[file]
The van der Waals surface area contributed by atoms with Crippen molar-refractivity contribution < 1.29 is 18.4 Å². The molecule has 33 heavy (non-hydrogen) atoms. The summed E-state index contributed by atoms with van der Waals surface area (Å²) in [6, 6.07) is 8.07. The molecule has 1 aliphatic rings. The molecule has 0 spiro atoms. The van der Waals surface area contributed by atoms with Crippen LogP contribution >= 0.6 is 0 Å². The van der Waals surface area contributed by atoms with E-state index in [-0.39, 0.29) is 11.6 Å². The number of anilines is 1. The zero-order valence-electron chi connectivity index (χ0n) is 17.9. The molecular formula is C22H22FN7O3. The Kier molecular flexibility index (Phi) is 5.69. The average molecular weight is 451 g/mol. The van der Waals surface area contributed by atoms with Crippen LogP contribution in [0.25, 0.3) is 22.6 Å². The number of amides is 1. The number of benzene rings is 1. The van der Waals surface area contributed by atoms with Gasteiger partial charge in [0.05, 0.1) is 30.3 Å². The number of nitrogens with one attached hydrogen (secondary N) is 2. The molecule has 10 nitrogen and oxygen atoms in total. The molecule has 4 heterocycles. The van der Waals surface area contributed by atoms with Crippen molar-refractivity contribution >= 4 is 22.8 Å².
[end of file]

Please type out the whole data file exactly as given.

The van der Waals surface area contributed by atoms with Crippen molar-refractivity contribution < 1.29 is 18.4 Å². The molecule has 33 heavy (non-hydrogen) atoms. The summed E-state index contributed by atoms with van der Waals surface area (Å²) in [6, 6.07) is 8.07. The molecule has 1 aliphatic rings. The molecule has 0 spiro atoms. The van der Waals surface area contributed by atoms with Crippen LogP contribution >= 0.6 is 0 Å². The van der Waals surface area contributed by atoms with E-state index in [-0.39, 0.29) is 11.6 Å². The number of anilines is 1. The zero-order valence-electron chi connectivity index (χ0n) is 17.9. The molecular formula is C22H22FN7O3. The Kier molecular flexibility index (Phi) is 5.69. The average molecular weight is 451 g/mol. The van der Waals surface area contributed by atoms with Crippen LogP contribution in [0.25, 0.3) is 22.6 Å². The number of amides is 1. The number of benzene rings is 1. The van der Waals surface area contributed by atoms with Gasteiger partial charge in [0.05, 0.1) is 30.3 Å². The number of nitrogens with one attached hydrogen (secondary N) is 2. The molecule has 10 nitrogen and oxygen atoms in total. The molecule has 4 heterocycles. The van der Waals surface area contributed by atoms with Crippen molar-refractivity contribution >= 4 is 22.8 Å².